Kazu: Yes yes! Actually I am now making a documentary about the Dali People in India. I can shoot - edit - and do everything by myself with hi digital quality. This is the first time I have made a film - apart from Keiko’s DVD’s. Again, I can do it all myself.
PA: Well you have an album that is much like a story or film. You’ve been talking about theater and as I previously remarked, your music is very visual.
Kazu: Yeah, I love our imagination
PA: I’ve been taking your album with me on my journeys to the river where I lay and allow my imagination to flow. I find the varied elements to be calming - even in their most dynamic sections. As I said previously, you threw everything in this album but the kitchen sink.
Kazu: Yeah but you know - some of the critics say I went too far (Kazu is laughing as he says this), I was not as New Age as I was supposed to be - but why not (More laughter)?
Kazu: the music industry is doing so bad right now and everybody is trying to chase the same rabbit. Everything sounds all the same. It’s OK to try to make a living, but the industry is killing creativity because they don’t budge. Sometimes artists produce work that doesn’t reach full appreciation in their time
PA: Yes, that means we need a day job
PA: An interesting irony here. As I said earlier, perhaps it’s the guy who is somewhat unsuccessful, that is more successful. He doesn’t have the bound duty to produce for the market. His day job allows him to paint his pictures the way HE see them
Kazu: Right . And many times, people have quit music because of the business difficulty. Well, because of the new technology, they can now come back and continue to produce. We don’t have to rely on the money from the record companies. AND, they don’t have the money anymore anyway. What we have to do is to find a market on the internet - I don’t know how to do it - but we need to develop new marketing strategy
PA: I’m really glad we had this time to talk. I feel a connection with your creative process because you seem to be drawn to the idea of making passionate interesting music, rather than just commercial music that can get boring and lackluster over time
Kazu: Yeah Yeah Yeah. And I hope XM radio will do great (Referring to the new satellite radio subscription services like XM and Sirius that are not as bound to the same play lists as commercial radio)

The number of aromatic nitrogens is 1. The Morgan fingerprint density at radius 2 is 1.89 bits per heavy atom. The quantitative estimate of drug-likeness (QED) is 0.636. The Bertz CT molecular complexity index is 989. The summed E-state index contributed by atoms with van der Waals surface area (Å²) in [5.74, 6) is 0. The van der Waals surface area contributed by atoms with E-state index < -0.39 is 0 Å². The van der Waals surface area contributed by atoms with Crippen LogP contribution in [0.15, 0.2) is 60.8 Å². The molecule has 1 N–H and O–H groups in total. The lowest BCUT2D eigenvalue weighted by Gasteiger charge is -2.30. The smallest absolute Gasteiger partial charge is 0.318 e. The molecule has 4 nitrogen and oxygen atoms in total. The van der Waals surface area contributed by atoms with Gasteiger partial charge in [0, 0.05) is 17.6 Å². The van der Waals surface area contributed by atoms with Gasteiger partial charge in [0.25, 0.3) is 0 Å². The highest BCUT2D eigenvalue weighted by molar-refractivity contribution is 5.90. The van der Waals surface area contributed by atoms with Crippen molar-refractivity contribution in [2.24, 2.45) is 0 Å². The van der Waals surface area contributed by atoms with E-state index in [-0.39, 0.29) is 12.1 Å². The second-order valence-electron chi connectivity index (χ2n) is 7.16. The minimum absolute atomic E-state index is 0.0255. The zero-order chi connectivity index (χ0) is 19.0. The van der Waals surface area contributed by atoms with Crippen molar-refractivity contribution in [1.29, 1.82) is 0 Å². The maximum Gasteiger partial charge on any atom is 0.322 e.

PA: OK, AND THIS LEADS TO THE QUESTION: Where does your album Stone Monkey fit? In what genre is it placed? New Age, World Fusion?
Kazu I’m not sure. Narada is a good label and well recognized. I just hope everybody will, get further into this subscription radio and listen to music that is good
PA: This leads to some of the new internet stations like LIVE 365
Kazu: Yes, I am hopeful to see how these stations develop
PA: Again, they don’t have the same constraints as commercial radio.
Kazu: YES exactly As long as people have choice. If they choose me or they don’t choose me that’s OK. I just want them to have choices available. I want to see stations available that will offer something different
PA: When will you be done with your current work on the James Horner soundtrack ?
Kazu: I will go back to Japan next week.
PA: What was it like working with James?
Kazu He is great. AND, he knows how to work with “street Players” which is what I consider myself. He uses ethnic players very well. When we did Legends Of The Fall (Brad Pitt and Anthony Hopkins.), James brought in many folk players to work with the symphony. AND the orchestra members really appreciated their talents. The good composers let the street players play (Within their styles). And the blend of the folk and orchestral traditions add a great deal to the overall sound of the music
PA: Well, thank you for the interview. It was so good to talk and hear you speak of the unique approach of blending technology and street playing, with schooled and traditional orchestra. Your album Stone Monkey is truly daring and I think one of the most adventurous albums I’ve heard in a long time. It is a melting pot of the worlds sounds and traditions. I think many will appreciate your courage in making an album that truly pushed boundaries
Kazu: Thank you
The last 3 pictures are by Jun Sato, used with permission. Thanks Jun!Posted by Peter Böhi at July 28, 2005 11:54 AM